Shipping Container Design for Intermodal Shipping
The computer was important to shipping container design even in the 1950s at the beginning of the containerization revolution. In 1956 Matson Navigation Company, a shipper who dominated traffic between the west coast of the U.S. and Hawaii, used computers to analyze thousands of shipments. Matson concluded that the 20-25 foot container was optimal.
Another important feature of shipping container design were the heavy steel corner posts developed specifically to support stacking. Matson’s freighters were specifically designed to handle six high stacks of shipping containers.
Matson turned computer power to analyzing the design of its cranes at Alameda and other ports and as a consequence improved load times to 400 tons per hour, which was 40 times the average manual load time from longshoremen. Cranes were specifically designed to meet the task of unloading standardized size containers loaded both in the holds and on the decks of Matson freighters.
The newly invented electric cranes traveled on rails placed on both sides of the ship so containers could be unloaded efficiently row by row. After the first row was removed, the practice of roll-on, roll-off occurred, with loading and unloading taking place simultaneously. Approximately every 3 minutes a crane would complete a cycle of rolling on, and rolling off containers.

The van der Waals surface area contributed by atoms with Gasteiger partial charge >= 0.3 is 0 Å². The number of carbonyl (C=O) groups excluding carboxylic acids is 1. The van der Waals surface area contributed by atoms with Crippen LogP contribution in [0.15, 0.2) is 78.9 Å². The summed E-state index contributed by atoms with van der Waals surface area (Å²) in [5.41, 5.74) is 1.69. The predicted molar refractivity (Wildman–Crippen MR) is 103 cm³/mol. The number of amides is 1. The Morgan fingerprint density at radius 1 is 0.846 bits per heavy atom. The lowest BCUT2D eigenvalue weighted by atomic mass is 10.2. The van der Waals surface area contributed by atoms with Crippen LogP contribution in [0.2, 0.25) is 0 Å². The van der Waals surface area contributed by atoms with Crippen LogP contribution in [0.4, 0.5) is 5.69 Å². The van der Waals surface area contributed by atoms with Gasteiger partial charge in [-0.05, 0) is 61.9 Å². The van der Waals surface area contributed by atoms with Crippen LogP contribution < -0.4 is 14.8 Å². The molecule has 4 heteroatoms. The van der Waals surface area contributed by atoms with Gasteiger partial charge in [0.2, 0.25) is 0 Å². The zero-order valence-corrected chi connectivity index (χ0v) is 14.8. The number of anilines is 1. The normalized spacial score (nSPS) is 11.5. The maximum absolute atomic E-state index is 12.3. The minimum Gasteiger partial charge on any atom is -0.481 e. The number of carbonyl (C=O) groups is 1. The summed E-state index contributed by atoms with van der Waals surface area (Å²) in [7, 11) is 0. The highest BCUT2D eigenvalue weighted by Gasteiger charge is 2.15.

Early shipping container design requirements dictated that freighters be outfitted with a structure of metal cells built to hold containers in place. They were 1 1/4 inches longer than the container, and ¾ inch wider and had cell guides that the crane operator had to ease the container in to. This was the design for the Ideal-X, the first container ship. The new design allowed for roll-on, roll-off loading and unloading, which is much more efficient than doing each in a separate process.
A refrigerated version of the container came along in the 1950s which had a cooling unit inside so these containers could be stacked like normal units. The hinges were designed to be recessed, again, to facilitate stacking. Castings on each of the eight corners contained an oblong hole used to put in a twist lock device to fit into the corners as boxes were stacked
An important aspect of shipping container design, the locking device, greatly impacted trucks as well. The locking mechanism on the trucks used to haul containers from the Ideal-X and other container ships saved time because it meant that the truck could be loaded and leave immediately rather than taking up time and space at the port having the cargo chained down.
Ships also had to be redesigned to handle increasingly large loads of cargo. By 1969 ships specifically designed for the roll-on/roll-off cargo containers were carrying 1000 to 1200 20-foot (TEU) equivalents of containers on the North Atlantic routes and 1300 to 1600 TEU on the Asian routes. These new container ships were designed to go 50% or more faster than conventional freighters.
Shipping container design, and its impact on crane and freighter design, had come a long way by 1969 from its beginning in the mid-1950s.